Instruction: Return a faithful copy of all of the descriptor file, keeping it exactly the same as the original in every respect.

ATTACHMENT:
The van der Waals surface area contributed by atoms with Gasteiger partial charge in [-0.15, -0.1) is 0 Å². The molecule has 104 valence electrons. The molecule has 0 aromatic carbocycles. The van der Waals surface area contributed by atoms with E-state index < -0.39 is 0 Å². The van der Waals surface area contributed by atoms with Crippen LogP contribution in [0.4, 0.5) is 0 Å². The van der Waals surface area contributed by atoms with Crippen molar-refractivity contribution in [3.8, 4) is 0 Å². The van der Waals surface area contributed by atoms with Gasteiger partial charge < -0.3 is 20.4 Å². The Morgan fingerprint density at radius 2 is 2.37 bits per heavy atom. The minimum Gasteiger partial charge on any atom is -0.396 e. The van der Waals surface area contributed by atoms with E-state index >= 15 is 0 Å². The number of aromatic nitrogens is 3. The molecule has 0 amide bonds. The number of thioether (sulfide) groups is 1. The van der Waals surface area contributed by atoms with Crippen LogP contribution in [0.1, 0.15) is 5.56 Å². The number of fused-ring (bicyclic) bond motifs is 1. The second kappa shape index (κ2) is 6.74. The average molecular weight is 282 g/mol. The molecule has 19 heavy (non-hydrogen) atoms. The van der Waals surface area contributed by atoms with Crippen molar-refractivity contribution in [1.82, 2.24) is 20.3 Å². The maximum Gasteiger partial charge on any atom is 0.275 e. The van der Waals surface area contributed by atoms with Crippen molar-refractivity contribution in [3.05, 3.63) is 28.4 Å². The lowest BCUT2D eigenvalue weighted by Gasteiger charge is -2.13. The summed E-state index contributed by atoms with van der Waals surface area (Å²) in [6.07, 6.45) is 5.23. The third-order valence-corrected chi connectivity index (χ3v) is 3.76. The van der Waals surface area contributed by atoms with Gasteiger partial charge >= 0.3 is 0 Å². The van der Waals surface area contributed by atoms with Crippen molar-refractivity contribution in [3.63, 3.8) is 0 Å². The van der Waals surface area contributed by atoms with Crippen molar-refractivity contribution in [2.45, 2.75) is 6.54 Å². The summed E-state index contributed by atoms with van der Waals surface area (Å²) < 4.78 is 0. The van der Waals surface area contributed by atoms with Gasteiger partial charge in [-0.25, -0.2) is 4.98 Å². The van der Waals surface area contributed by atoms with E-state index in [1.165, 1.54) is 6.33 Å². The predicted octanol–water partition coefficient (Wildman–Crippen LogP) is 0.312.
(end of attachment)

The van der Waals surface area contributed by atoms with Gasteiger partial charge in [-0.15, -0.1) is 0 Å². The molecule has 104 valence electrons. The molecule has 0 aromatic carbocycles. The van der Waals surface area contributed by atoms with E-state index < -0.39 is 0 Å². The van der Waals surface area contributed by atoms with Crippen LogP contribution in [0.4, 0.5) is 0 Å². The van der Waals surface area contributed by atoms with Crippen molar-refractivity contribution in [3.8, 4) is 0 Å². The van der Waals surface area contributed by atoms with Gasteiger partial charge < -0.3 is 20.4 Å². The Morgan fingerprint density at radius 2 is 2.37 bits per heavy atom. The minimum Gasteiger partial charge on any atom is -0.396 e. The van der Waals surface area contributed by atoms with E-state index >= 15 is 0 Å². The number of aromatic nitrogens is 3. The molecule has 0 amide bonds. The number of thioether (sulfide) groups is 1. The van der Waals surface area contributed by atoms with Crippen LogP contribution in [0.1, 0.15) is 5.56 Å². The number of fused-ring (bicyclic) bond motifs is 1. The second kappa shape index (κ2) is 6.74. The average molecular weight is 282 g/mol. The molecule has 19 heavy (non-hydrogen) atoms. The van der Waals surface area contributed by atoms with Crippen molar-refractivity contribution in [1.82, 2.24) is 20.3 Å². The maximum Gasteiger partial charge on any atom is 0.275 e. The van der Waals surface area contributed by atoms with Crippen molar-refractivity contribution in [3.05, 3.63) is 28.4 Å². The lowest BCUT2D eigenvalue weighted by Gasteiger charge is -2.13. The summed E-state index contributed by atoms with van der Waals surface area (Å²) in [6.07, 6.45) is 5.23. The third-order valence-corrected chi connectivity index (χ3v) is 3.76. The van der Waals surface area contributed by atoms with Gasteiger partial charge >= 0.3 is 0 Å². The van der Waals surface area contributed by atoms with Crippen molar-refractivity contribution in [3.63, 3.8) is 0 Å². The van der Waals surface area contributed by atoms with Crippen molar-refractivity contribution in [2.45, 2.75) is 6.54 Å². The summed E-state index contributed by atoms with van der Waals surface area (Å²) < 4.78 is 0. The van der Waals surface area contributed by atoms with Gasteiger partial charge in [-0.25, -0.2) is 4.98 Å². The van der Waals surface area contributed by atoms with E-state index in [1.165, 1.54) is 6.33 Å². The predicted octanol–water partition coefficient (Wildman–Crippen LogP) is 0.312.